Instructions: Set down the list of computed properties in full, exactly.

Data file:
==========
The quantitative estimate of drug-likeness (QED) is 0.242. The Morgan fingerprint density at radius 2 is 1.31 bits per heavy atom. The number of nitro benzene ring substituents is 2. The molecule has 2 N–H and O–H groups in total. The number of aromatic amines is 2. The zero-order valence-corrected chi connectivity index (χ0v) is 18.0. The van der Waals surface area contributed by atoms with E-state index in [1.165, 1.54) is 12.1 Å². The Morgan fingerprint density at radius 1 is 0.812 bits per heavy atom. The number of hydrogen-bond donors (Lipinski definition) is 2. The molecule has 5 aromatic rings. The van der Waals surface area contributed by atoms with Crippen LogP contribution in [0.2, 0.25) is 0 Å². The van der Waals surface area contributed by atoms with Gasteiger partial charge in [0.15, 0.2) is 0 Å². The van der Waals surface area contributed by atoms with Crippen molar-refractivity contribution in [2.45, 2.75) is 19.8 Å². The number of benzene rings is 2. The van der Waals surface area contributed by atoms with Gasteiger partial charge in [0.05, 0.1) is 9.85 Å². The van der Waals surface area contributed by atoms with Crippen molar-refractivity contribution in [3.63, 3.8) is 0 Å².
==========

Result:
The quantitative estimate of drug-likeness (QED) is 0.242. The Morgan fingerprint density at radius 2 is 1.31 bits per heavy atom. The number of nitro benzene ring substituents is 2. The molecule has 2 N–H and O–H groups in total. The number of aromatic amines is 2. The zero-order valence-corrected chi connectivity index (χ0v) is 18.0. The van der Waals surface area contributed by atoms with E-state index in [1.165, 1.54) is 12.1 Å². The Morgan fingerprint density at radius 1 is 0.812 bits per heavy atom. The number of hydrogen-bond donors (Lipinski definition) is 2. The molecule has 5 aromatic rings. The van der Waals surface area contributed by atoms with Crippen LogP contribution in [0.2, 0.25) is 0 Å². The van der Waals surface area contributed by atoms with Gasteiger partial charge in [0.15, 0.2) is 0 Å². The van der Waals surface area contributed by atoms with Crippen molar-refractivity contribution in [2.45, 2.75) is 19.8 Å². The number of benzene rings is 2. The van der Waals surface area contributed by atoms with Gasteiger partial charge in [0.05, 0.1) is 9.85 Å². The van der Waals surface area contributed by atoms with Crippen molar-refractivity contribution in [3.63, 3.8) is 0 Å².